Our current dilemma…

is explained further down. This week, it has been hot and dry here, so we continue to work outside. For those who may think we have lost the plot, I remind you that we are trying to find/create a new location for our heating oil tanks, because the current one is situated not 6 inches from the building, balanced on an unbelievably unstable arrangement of pallets, in an area we are trying to turn into the exit path from a fire door we are incorporatig in the new design. I won’t give any further details as I don’t want any building inspectors reading this and hot-footing it round to have a look just now…

By the end of play today, you can see that Mike has managed to dig deep enough that we will be able to extend the 8″ depth of concrete by a metre, to form the base we need for the oil tanks.

More excitingly, he has unearthed an old bit of wall (under the casually propped fork above). We have no idea what it was for, but it feels like it has survived a long time and we are reluctant to deliberately demolish it. On the other hand, if it has to go to make room for the new concrete base, at least we know we tried to save it.

Whilst Mike was doing that, I was cleaning this hillside on which Mike was standing just to give a sense of scale. What we can see here is the area where the previous owner kept his poultry, which has become overgrown over the last 4 years. We struggled with dismantling his chicken house, but a liberal dose of WD40 soon eased up the stuck bolts, and a bit of pulling and pushing meant we were able to yank it apart. I then moved all manner of junk – wooden posts, metal brackets, chicken wire, old feed trays, all half hidden in the grass…and once they had gone, I took a set of loppers to the random growth. I thinned away some of the trees to leave a select few to thrive, and even uncovered an apple tree in blossom of which we had been unaware. I have created two new pretty sizable heaps, ready to become bonfires, and we will (I hope) strim this area sometime next week, so we can see the lay of the land.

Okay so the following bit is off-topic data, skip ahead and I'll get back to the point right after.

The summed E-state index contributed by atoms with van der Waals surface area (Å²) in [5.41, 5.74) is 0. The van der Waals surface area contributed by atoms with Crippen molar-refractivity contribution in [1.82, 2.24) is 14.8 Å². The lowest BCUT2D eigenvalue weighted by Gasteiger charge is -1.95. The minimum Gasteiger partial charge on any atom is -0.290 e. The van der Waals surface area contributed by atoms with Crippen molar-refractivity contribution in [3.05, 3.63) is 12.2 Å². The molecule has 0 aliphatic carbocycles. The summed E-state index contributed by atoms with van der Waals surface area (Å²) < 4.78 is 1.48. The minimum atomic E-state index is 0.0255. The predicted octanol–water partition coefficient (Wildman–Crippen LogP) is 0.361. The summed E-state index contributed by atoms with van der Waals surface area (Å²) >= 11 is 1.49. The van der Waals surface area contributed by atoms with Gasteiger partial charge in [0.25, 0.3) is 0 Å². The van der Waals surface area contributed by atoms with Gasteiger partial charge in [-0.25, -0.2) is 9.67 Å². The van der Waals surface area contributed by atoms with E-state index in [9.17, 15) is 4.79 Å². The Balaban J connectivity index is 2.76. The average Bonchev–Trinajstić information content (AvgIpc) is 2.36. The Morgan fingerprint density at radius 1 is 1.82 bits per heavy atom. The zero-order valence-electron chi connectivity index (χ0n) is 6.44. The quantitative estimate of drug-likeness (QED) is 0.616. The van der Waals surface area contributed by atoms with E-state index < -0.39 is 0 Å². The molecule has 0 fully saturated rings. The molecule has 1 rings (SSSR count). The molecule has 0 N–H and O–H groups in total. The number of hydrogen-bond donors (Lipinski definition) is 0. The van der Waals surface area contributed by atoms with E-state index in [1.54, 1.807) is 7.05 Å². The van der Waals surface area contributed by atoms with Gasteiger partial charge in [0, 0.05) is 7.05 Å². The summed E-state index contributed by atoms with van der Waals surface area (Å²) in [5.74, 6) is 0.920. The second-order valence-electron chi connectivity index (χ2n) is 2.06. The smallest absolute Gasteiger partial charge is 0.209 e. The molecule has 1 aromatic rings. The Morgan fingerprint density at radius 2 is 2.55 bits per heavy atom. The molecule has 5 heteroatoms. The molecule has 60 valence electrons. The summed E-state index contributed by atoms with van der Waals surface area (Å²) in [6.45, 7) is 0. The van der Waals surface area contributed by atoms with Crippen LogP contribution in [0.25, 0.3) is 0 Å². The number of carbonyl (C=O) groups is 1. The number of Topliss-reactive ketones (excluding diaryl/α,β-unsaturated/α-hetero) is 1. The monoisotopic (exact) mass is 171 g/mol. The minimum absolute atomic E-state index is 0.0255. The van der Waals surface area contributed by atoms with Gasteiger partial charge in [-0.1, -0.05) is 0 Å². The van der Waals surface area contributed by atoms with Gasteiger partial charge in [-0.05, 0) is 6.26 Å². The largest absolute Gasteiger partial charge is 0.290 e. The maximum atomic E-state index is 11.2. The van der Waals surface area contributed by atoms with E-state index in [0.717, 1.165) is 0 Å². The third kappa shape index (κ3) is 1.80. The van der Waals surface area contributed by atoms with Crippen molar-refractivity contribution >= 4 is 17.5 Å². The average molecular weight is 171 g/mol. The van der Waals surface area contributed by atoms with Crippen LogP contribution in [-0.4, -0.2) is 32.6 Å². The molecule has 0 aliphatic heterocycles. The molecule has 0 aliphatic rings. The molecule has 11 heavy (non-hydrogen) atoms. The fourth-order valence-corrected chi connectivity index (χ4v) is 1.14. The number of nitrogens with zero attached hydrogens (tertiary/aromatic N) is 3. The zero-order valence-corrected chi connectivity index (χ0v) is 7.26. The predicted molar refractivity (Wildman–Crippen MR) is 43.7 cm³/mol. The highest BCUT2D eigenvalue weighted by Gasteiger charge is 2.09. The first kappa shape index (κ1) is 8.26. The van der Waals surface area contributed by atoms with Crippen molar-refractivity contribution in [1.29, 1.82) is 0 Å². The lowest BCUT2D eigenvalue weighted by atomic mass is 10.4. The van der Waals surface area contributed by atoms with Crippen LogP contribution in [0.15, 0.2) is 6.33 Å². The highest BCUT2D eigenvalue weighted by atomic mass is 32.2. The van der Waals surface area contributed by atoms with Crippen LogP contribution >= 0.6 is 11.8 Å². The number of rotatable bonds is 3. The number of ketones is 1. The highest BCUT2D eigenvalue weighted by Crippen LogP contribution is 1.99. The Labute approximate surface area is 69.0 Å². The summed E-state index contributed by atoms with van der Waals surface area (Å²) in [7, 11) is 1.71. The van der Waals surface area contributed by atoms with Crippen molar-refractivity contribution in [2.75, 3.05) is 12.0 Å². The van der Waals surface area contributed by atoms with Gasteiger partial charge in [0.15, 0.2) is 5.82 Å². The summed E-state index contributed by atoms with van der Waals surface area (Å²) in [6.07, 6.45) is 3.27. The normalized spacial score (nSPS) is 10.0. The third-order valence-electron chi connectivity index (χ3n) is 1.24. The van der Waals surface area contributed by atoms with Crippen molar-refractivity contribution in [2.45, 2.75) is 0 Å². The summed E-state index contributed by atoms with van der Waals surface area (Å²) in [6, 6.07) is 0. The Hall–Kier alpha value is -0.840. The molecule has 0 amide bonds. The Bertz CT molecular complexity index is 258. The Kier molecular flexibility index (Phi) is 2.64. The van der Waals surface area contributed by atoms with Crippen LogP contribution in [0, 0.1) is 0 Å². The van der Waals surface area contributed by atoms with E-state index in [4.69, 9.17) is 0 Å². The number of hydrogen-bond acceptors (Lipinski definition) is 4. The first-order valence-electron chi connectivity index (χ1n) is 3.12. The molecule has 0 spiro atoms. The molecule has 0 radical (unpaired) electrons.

The picture above shows the area now, with the self-seeded brooms now no more, noting I did spare the native gorse. We suspect that the grass is covering all manner of rubbish that we cannot yet see, but all will become clear in due course.

And this clearance is important. We can’t really show in photos, but this hillside overlooks the area to house the oil tanks; the area that will become the back-doors to the accessible suites of rooms we will be building over the next few years; and forms much of the view from the rooms we finished last year. If we clear this area down, and it reveals the rocky hillside we think is here, we could remove the soil from all three areas to expose the beauty of this rock. If, as we suspect, it turns out this area is full of building rubble, we need to prod around to check its depth, to establish whether we could reasonably clear this all away (plan A) or perhaps throw grass seed over it all to hide it (plan B).

As this is a tricky conundrum, and as our pictures today have not been exactly pretty, I thought you might like to see one of the azaleas we planted behind the long corridor a couple of years ago and …

…one in a pot outside the cafe. I am really looking forward to the day when we decide what we can do round the back of the building, so I can start planning the landscaping !

I carefully haven’t shown you the enormous pile of excavated earth we have created. Mike and I still have to hold the arm-wrestling match to see whether this soil will be put into new raised beds? Or will we spread over existing beds? Or will we move it somewhere else until we can make up our minds what to do with it? Those who know our ability to procrastinate will probably be able to make a guess, but I hope to share more with you next week. In the meantime, stay safe.

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